The overall mean age of the study population was 33.17 ± 7.01 years (range, 23-50 years). The mean age of the females in this study was 31 ± 5.6 years, while that of the males was 36.5 ± 8.2 years. The difference between the mean ages of females and males was statistically significant (P = 0.0004).

Majority (51.7%) of the patients were in the age group 21-30 years. Females constituted a higher proportion in this age group (33 females as against 12 males); this difference was not statistically significant [Table 1].

The mean CD4+ T-Lymphocytes cell count of the study population was 230.7 ± 311.9 cells/µL. The mean CD4 cell count of females was 212.17 ± 264.96 cells/ µL, while that of the males was 261 ± 389.19. Again, the difference here was not statistically significant (P = 0.4876). Majority (86.2%) of the patients had their CD4 cell count P = 0.3526). Only 9 patients had their CD4+ cell count >500 cells/µL [Table 2]. All patients with CD4+ cell count 500 cells/µL were symptomatic at the time of presentation. Majority (75.8%) of the patients had a hemogram of [12],[13] It had been reported that HIV-infected persons with lower CD4+ cell counts have been infected for longer periods of time as compared to those with higher CD4+ cell counts. [6] Studies have reported that patients with CD4+ cell counts [2],[13],[14]

The present study showed that 86.2% of our patients had relatively advanced disease as reflected by their CD4+ cell counts of et al. [11] in Barbados and Guarner et al. [15] in Mexico.

The results obtained in this study clearly showed that majority of the HIV-infected patients were diagnosed quite late in the course of HIV disease. The reasons for this observed delay are multifactorial. One is the level of denial among the individuals; the other factor may be the real or perceived social stigma toward HIV-infected persons and the fear of suffering discrimination in the society. Also, the hospital was recently upgraded as a referral center for diagnosis and treatment of HIV/AIDS; this may have encouraged patients with suspected infection to assess their disease status and seek treatment. Due to delayed presentation, most of our patients were in clinical categories B and C at the time of their presentation.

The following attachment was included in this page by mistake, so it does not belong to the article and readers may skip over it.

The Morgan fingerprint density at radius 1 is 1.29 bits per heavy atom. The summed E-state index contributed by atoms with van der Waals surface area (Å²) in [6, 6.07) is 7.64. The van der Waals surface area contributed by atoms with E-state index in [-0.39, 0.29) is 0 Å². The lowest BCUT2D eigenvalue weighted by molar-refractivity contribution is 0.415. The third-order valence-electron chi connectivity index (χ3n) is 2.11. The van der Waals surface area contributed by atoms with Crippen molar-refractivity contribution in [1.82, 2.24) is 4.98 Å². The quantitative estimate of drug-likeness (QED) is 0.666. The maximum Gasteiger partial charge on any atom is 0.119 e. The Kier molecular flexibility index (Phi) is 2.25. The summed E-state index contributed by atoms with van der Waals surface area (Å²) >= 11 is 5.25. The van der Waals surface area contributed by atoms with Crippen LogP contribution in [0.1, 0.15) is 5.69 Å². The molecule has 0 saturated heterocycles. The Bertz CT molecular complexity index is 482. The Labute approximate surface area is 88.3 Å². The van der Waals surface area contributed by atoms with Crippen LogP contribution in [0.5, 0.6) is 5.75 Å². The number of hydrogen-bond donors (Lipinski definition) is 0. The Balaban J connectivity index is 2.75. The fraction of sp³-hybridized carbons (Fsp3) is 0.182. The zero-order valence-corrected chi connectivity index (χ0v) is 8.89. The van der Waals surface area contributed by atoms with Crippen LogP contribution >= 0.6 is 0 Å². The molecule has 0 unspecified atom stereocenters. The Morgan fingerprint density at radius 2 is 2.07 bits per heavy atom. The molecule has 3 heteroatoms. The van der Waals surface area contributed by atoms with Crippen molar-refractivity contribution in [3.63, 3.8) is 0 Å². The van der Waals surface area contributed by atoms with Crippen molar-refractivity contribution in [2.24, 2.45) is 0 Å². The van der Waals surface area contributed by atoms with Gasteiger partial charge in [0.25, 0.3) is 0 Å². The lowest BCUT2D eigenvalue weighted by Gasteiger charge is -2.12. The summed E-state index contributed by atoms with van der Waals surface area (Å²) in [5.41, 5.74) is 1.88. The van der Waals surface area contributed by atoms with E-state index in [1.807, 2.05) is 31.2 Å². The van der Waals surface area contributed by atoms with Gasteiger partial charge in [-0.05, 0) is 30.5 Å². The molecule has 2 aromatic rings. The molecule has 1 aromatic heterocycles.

The individuals in this study with CD4+ cell count of et al., [11] and in contrast to the Mexico findings. [15] We also found in this present study that males had a higher CD4+ cell counts (261 ± 389.19) than their female counterparts (212.17 ± 264.96). This difference was not statistically significant.

 Conclusion



At the time of HIV diagnosis, majority of our patients had a CD4+ cell count <200 cells/µL. This was consistent with a relatively advanced disease. More women than men in the study population were found positive for HIV. More sustained and vigorous awareness campaigns need to be undertaken in the HIV propaganda programs in the Ekiti State on one hand and Nigeria on the other hand to bring down this Hydra-headed monster called HIV/AIDS.